My first reaction to the minor plagiarism scandal at King’s was to denounce the university for being soft, flabby, and altogether unconcerned with academic standards. How could the harshest punishment be a mere fail of a single assignment? Surely the university can no longer defend not subscribing to plagiarism detection software because it has a “bond of trust” with its students.
Don’t they realize that cheaters are narcissistic and quite possibly psychopathic? Have they not read that more than half of university students already admit to plagiarizing? Why would a respectable institution like King’s not want to draw a line instead of administering a series of wrist taps? Can’t they see their degrees are now worthless and no one will ever hire their graduates?
Then I had a cup of tea.
Turns out my instincts had less to do with any objective understanding of the case than with the fact that I only recently left university where I had spent the better part of a decade. Those were years where I had no choice but to abide by the rules of the academy, from meeting deadlines to learning obscure citation styles, to leaving any soapbox I might be standing on at the door.
And rules against plagiarism are just that, rules. They might be particularly important rules, and no doubt rules that should be enforced, but when isolated, it is hard to see what exactly it is about plagiarism that makes it uniquely offensive.
The typical explanation is that plagiarism involves “intellectual theft” but when applied to students, as opposed to, say, artists, the analogy falls apart. Professors who copy another’s work when submitting a paper to a journal, may be depriving another of prestige, respect, or research funding. There is a real identifiable harm to another individual.
Students who plagiarize in most cases aren’t depriving anyone of anything, except maybe the self-respect of an embarrassed professor who might have been fooled into giving a student an undeserved grade.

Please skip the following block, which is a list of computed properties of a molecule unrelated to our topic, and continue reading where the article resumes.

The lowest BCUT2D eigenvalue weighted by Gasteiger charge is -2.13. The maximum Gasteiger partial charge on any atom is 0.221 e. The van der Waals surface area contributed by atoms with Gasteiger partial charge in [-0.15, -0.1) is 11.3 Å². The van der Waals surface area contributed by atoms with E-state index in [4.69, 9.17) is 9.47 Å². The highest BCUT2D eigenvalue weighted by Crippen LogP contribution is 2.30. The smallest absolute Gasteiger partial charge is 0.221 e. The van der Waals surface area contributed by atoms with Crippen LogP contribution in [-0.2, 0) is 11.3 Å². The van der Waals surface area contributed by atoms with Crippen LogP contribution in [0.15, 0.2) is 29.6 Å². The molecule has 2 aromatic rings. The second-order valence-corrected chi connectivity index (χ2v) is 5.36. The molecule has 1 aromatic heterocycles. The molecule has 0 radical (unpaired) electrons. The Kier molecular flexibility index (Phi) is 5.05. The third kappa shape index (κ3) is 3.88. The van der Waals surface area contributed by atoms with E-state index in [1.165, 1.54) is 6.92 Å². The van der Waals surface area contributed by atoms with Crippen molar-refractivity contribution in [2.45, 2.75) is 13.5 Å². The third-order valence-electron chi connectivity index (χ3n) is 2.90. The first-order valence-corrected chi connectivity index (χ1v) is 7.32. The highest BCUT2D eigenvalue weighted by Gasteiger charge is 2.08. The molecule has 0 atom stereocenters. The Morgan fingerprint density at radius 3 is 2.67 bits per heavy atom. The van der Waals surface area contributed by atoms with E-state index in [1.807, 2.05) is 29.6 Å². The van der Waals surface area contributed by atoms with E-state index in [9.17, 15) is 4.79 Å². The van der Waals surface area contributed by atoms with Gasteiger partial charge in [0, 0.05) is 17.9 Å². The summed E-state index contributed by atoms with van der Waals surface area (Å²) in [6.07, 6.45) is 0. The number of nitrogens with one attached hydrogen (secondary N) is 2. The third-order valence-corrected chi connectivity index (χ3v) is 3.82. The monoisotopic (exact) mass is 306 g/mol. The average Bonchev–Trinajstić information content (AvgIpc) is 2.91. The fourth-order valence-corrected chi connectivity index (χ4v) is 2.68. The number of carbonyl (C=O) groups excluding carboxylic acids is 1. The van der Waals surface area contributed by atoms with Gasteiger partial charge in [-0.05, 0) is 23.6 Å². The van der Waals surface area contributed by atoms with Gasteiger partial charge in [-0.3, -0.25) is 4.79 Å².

Todd’s counterfeiting analogy is sharper. The value of money is only reliable so long as it is real money. The same goes for grades. Grades are based on the assessment of a student’s performance, and if students don’t do the work they cannot be properly assessed. But the same might be said for enforcing deadlines, using accepted research methods, being a stickler for spelling and grammar, and other demands aimed at instilling in students the importance of academic rigour.
We are still left with the question of what makes plagiarism particularly wrong. If students cannot be said to be stealing, and if ensuring students are properly assessed applies to a range of academic criteria, is there anything that makes plagiarism special?
I think Stanley Fish had the right idea when he wrote “Plagiarism Is Not a Big Moral Deal.” Whether or not a work is authentic matters to those initiated in a particular setting. It is a guild concept intended to regulate and enforce how scholars, or journalists for that matter, should conduct themselves and how their accomplishments are to be measured. Handing in original work matters because professors say it should.
In other contexts, passing off someone else’s work as your own does not matter, and might actually be encouraged. When preparing reports for their ministers, government bureaucrats typically help themselves freely to the work of their colleagues without giving credit. No one talks about plagiarism scandals in the federal bureaucracy, unless the prime minister is implicated.
With that in mind, it is unsurprising that students, particularly first-year students as in the King’s case, plagiarize. Some of them might have been motivated by laziness or self-entitlement and there is something to that explanation. More likely many are still just learning the rules.